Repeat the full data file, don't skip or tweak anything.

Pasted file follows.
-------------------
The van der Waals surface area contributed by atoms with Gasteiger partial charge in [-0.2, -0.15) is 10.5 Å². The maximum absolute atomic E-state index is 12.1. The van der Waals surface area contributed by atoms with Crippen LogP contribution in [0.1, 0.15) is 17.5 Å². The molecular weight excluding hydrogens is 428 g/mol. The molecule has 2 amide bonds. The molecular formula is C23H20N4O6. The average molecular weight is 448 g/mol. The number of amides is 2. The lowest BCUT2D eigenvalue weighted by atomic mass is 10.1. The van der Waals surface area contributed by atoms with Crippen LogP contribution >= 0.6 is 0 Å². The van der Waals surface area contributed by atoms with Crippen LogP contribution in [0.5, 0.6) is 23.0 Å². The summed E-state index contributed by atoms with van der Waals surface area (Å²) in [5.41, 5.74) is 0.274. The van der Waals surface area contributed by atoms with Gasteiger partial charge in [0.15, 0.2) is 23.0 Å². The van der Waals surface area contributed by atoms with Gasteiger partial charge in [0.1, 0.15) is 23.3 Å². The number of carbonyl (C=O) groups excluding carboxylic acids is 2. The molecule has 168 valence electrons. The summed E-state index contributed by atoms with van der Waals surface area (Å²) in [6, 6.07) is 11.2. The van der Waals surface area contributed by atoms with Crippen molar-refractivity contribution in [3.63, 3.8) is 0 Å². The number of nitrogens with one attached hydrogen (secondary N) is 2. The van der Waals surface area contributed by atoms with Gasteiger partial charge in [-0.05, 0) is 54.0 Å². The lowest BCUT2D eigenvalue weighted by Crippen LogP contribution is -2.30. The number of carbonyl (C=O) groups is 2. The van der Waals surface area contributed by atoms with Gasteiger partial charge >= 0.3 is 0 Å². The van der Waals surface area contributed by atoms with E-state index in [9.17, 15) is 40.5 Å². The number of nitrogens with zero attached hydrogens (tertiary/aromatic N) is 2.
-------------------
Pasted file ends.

The van der Waals surface area contributed by atoms with Gasteiger partial charge in [-0.2, -0.15) is 10.5 Å². The maximum absolute atomic E-state index is 12.1. The van der Waals surface area contributed by atoms with Crippen LogP contribution in [0.1, 0.15) is 17.5 Å². The molecular weight excluding hydrogens is 428 g/mol. The molecule has 2 amide bonds. The molecular formula is C23H20N4O6. The average molecular weight is 448 g/mol. The number of amides is 2. The lowest BCUT2D eigenvalue weighted by atomic mass is 10.1. The van der Waals surface area contributed by atoms with Crippen LogP contribution >= 0.6 is 0 Å². The van der Waals surface area contributed by atoms with Crippen LogP contribution in [0.5, 0.6) is 23.0 Å². The summed E-state index contributed by atoms with van der Waals surface area (Å²) in [5.41, 5.74) is 0.274. The van der Waals surface area contributed by atoms with Gasteiger partial charge in [0.15, 0.2) is 23.0 Å². The van der Waals surface area contributed by atoms with Gasteiger partial charge in [0.1, 0.15) is 23.3 Å². The number of carbonyl (C=O) groups excluding carboxylic acids is 2. The molecule has 168 valence electrons. The summed E-state index contributed by atoms with van der Waals surface area (Å²) in [6, 6.07) is 11.2. The van der Waals surface area contributed by atoms with Crippen molar-refractivity contribution in [3.63, 3.8) is 0 Å². The number of nitrogens with one attached hydrogen (secondary N) is 2. The van der Waals surface area contributed by atoms with Gasteiger partial charge in [-0.05, 0) is 54.0 Å². The lowest BCUT2D eigenvalue weighted by Crippen LogP contribution is -2.30. The number of carbonyl (C=O) groups is 2. The van der Waals surface area contributed by atoms with Gasteiger partial charge >= 0.3 is 0 Å². The van der Waals surface area contributed by atoms with E-state index in [9.17, 15) is 40.5 Å². The number of nitrogens with zero attached hydrogens (tertiary/aromatic N) is 2.